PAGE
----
As per a report published recently, a rare medical condition called BHT (Black Hairy Tongue) has surfaced. This case saw the light of the day when a person paid a visit to dermatology clinic after his tongue’s top got coated with hairlike fibers. Jama Dermatology, on March 9, did release a report mentioning that the person mentioned above was diagnosed with lingua villosa nigra (in the layman’s language – BHT).
When was BHT diagnosed?
This person, 3 months prior to the diagnosis, did encounter a stroke resulting in his left side getting paralysed. Thereafter, he was strictly put on a diet comprising liquids and pureed food. 2.5 months later, the caretakers did notice black pigmentation on his tongue. Further investigation revealed that the black coating consisted of thin, long fibers with yellow-colored, bright deposits like the food particles trapped therein.
The healthcare personnel then extracted mucus samples from tongue for checking for abnormal fungal or bacterial growth, but nothing of that sort was found therein. Mayo Clinic does mention that though black, hairy tongue does sound glaring, but it turns out to be painless in majority of cases. It could be treated by getting away with probable cases and also practising proper oral hygiene.
Cleveland Clinic states that BHT could result out of improper oral hygiene or intake of soft foods as abrasion and stimulation of the tongue’s top is helping the shedding process. It further states that an excessive intake of tobacco, tea, coffee, or alcohol, coupled with radiation treatment, certain medications, dryness in mouth, and certain types of mouthwash could also be the reasons behind BHT.
Oral Cleanliness Mandatory
As per the medical practitioners, everything boils down to personal hygiene, especially the oral one. Regular cleansing definitely helps in keeping these ailments at bay. In other words, it’s high time one gets back to one’s basics. It has been observed that sedentary lifestyle has spoiled the equilibrium related to health. People have literally lost out on discipline pertaining to health. They do not practice any fixed eating habits and end up brushing the teeth at any time of the day. At times, they do not even remember when was the last they practised oral hygiene.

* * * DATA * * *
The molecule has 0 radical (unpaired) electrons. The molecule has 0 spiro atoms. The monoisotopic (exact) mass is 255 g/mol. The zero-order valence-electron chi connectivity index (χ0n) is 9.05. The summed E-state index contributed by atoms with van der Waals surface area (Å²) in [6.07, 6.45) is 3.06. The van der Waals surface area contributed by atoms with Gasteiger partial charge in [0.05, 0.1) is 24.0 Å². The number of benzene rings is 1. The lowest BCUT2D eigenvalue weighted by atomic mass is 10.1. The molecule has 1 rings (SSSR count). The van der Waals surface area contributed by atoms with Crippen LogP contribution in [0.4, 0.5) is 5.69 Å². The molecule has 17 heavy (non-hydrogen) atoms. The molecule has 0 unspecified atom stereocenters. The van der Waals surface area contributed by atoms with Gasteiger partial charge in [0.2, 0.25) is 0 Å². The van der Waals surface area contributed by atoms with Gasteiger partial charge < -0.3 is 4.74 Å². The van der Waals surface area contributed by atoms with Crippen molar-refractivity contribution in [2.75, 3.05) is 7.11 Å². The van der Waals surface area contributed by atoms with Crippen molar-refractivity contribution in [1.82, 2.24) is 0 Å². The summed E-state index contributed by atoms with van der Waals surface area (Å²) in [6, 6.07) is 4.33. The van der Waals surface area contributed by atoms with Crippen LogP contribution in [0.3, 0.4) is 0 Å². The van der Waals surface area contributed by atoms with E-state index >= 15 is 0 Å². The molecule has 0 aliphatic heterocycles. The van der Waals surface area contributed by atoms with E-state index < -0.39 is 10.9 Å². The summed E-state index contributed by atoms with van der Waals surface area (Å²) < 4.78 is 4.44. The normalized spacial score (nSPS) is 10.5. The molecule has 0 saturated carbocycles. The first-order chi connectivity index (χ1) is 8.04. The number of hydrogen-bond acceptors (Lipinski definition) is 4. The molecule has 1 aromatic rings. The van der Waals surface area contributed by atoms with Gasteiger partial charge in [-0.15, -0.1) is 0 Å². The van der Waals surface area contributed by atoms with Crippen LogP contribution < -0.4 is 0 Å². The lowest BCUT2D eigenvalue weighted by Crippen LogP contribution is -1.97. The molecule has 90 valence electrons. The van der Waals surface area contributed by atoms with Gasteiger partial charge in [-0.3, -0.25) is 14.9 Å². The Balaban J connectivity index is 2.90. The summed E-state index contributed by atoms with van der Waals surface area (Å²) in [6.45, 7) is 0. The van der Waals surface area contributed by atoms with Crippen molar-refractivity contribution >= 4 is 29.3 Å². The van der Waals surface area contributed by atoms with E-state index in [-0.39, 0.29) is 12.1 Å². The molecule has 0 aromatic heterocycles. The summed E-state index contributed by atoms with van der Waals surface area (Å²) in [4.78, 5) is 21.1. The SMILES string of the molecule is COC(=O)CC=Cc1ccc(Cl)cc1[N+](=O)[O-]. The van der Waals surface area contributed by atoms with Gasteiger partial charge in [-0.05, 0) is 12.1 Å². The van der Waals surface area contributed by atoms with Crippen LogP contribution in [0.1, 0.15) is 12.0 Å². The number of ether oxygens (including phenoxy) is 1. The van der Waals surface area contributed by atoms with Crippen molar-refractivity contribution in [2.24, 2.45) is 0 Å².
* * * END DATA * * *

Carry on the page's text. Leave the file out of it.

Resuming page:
It took close to 20 days for the discoloration to get resolved (regarding the person mentioned above). Though this person isn’t a part of Gen Z and one of the after-effects of paralysis was this unwanted hair growth, the ultimate solution advised was “apt proper hygiene” only. What if the norm of “Prevention is better than Cure” is followed? Why to get into something that would turn out to be horrendous later? Isn’t it a better option to be safe than sorry?
On the other hand, if at all, this hairy growth is seen on the hair, the person affected need not panic. He/she could get treated and take precautions after getting cured completely.
So, what say? “Cure” or “Prevention”? Though the second thing is feasible, curing after getting it isn’t much of the tedious process.